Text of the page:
Japan, Sudan, and Greece: the 200% Club

In 2010, Japan became the first country to move beyond the 200% mark. No other country has racked up a debt that high, relatively speaking at least, but Japan has since been followed by two other countries across that symbolic threshold: Sudan (209.9%) and Greece (206.7%).

The rest of the second circle (138%-210%) is completed by a trio of smaller developing economies (Cape Verde, Suriname, and Barbados) and a major developing one: Italy (154.8%), which has the ninth-largest economy in the world, representing about 2.4% of global GDP.

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Fourteen countries fill out the third circle (109%-138%), including some of the largest economies in the world: Canada (109.9%), France (115.8%), Spain (120.2%), and the United States (133.4%), whose debt-to-GDP ratio, according to this map, is just below that of Mozambique. As per the U.S. Debt Clock, America’s debt-to-GDP ratio is just 128%. Still, it’s the same ballpark: the country owes its creditors roughly 1.3 times all the goods and services produced in the U.S. in a year.

The fourth circle (83%-109%) contains 24 countries, including the last of the G7 members, Britain (108.5%), as well as the first batch of 15 countries with a debt ratio below 100% GDP. They include mature economies like Austria (84.2%) and emerging ones like Ghana (83.5%).

Germany and Gabon, debt buddies

As the circles widen, ever more countries have ever lower debt ratios, from Pakistan (83.4%) to Panama (62.2%) in the fifth circle, and from Armenia (62.2%) to the Central African Republic (46.5%) in the sixth. The outer circle is made up of countries with a debt-to-GDP ratio of 46.1% (the Pacific island nation of Vanuatu) all the way down to a minute 2.1% (Hong Kong — if it still counts as being separately administered). China, by the way, is in the fifth circle, at 68.9%.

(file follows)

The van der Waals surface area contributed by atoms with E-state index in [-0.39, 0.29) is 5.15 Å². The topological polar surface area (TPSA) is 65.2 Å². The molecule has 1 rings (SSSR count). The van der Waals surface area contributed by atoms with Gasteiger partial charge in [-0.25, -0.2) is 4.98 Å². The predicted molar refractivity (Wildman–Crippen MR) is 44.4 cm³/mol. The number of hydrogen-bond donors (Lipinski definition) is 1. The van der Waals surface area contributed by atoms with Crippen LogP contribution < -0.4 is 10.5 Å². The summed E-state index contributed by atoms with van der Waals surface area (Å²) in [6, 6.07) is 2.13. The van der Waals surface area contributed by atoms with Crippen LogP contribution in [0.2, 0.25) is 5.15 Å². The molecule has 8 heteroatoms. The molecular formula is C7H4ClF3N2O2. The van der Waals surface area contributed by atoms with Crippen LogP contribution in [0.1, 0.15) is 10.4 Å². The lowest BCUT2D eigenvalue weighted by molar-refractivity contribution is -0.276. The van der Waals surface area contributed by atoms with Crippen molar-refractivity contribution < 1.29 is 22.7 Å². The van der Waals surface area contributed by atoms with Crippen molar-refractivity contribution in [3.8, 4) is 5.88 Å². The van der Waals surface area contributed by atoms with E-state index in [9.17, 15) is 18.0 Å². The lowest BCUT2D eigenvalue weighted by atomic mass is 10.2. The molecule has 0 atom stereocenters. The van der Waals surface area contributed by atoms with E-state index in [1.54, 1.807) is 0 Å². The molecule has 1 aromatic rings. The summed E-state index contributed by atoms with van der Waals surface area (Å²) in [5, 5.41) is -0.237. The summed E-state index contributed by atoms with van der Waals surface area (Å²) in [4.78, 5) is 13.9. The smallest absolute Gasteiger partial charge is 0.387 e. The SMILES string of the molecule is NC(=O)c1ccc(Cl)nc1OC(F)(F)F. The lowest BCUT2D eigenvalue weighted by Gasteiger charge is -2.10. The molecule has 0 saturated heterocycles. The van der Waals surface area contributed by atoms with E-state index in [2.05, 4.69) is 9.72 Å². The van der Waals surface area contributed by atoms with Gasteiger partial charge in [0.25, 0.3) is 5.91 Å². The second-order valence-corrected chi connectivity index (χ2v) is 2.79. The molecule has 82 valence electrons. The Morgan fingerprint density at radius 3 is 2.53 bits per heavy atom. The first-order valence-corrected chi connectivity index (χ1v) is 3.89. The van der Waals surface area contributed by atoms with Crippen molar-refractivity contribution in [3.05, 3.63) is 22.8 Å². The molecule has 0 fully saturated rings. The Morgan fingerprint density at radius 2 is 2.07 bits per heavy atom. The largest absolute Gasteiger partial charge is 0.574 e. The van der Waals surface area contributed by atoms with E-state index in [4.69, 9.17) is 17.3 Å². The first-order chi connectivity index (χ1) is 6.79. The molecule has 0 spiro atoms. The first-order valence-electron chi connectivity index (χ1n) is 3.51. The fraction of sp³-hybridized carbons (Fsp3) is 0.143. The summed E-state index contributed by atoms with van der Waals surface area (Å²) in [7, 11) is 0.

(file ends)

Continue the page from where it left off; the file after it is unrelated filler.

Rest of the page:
So, with debt seemingly unrelated to the economic fortunes of countries — Germany and Gabon are debt buddies, both with a debt-to-GDP ratio around 72% — what’s the big deal with having a big national debt?

Rutherford B. Hayes, possibly the President with the longest beard and most certainly one of the strongest opponents of national debt. (Credit: Stock Montage / Getty Images)

While debts for nations and individuals are not quite the same, one thing remains true: debts tend to accumulate, and they must be paid. If debts rise, so does the risk that countries default on their debt, resulting in all kinds of financial turmoil, including very real panic and hardship for its citizens.

The debt question is especially relevant in Covid-19 times. The pandemic will be over long before the debts will be repaid, which were racked up by governments to keep wages paid, companies afloat, and economies from collapsing.

Plenty of economists are unfazed by debt and, in fact, see deficit spending (that is, spending more than you earn and making up the difference by running up a debt) as a good way to kickstart economic growth. Rutherford B. Hayes would most probably disagree and have a snide thing or two to say about them in his diary.

Strange Maps #1130